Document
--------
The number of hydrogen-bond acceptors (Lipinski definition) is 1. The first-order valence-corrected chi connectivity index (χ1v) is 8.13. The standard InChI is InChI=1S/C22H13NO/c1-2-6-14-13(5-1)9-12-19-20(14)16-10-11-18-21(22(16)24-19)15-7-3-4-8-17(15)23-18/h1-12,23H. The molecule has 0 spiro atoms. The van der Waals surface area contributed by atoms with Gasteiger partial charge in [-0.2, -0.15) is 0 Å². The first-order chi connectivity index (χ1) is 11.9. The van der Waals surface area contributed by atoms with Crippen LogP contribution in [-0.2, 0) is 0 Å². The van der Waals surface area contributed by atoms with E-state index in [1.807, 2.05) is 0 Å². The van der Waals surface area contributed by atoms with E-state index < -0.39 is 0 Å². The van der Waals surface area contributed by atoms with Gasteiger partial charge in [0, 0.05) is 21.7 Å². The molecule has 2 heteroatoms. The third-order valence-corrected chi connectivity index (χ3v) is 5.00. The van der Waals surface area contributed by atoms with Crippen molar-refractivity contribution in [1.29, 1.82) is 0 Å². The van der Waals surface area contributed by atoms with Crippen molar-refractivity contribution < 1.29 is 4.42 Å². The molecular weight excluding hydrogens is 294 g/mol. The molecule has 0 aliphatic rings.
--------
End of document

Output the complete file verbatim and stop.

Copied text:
The number of hydrogen-bond acceptors (Lipinski definition) is 1. The first-order valence-corrected chi connectivity index (χ1v) is 8.13. The standard InChI is InChI=1S/C22H13NO/c1-2-6-14-13(5-1)9-12-19-20(14)16-10-11-18-21(22(16)24-19)15-7-3-4-8-17(15)23-18/h1-12,23H. The molecule has 0 spiro atoms. The van der Waals surface area contributed by atoms with Gasteiger partial charge in [-0.2, -0.15) is 0 Å². The first-order chi connectivity index (χ1) is 11.9. The van der Waals surface area contributed by atoms with Crippen LogP contribution in [-0.2, 0) is 0 Å². The van der Waals surface area contributed by atoms with E-state index in [1.807, 2.05) is 0 Å². The van der Waals surface area contributed by atoms with E-state index < -0.39 is 0 Å². The van der Waals surface area contributed by atoms with Gasteiger partial charge in [0, 0.05) is 21.7 Å². The molecule has 2 heteroatoms. The third-order valence-corrected chi connectivity index (χ3v) is 5.00. The van der Waals surface area contributed by atoms with Crippen molar-refractivity contribution in [1.29, 1.82) is 0 Å². The van der Waals surface area contributed by atoms with Crippen molar-refractivity contribution < 1.29 is 4.42 Å². The molecular weight excluding hydrogens is 294 g/mol. The molecule has 0 aliphatic rings.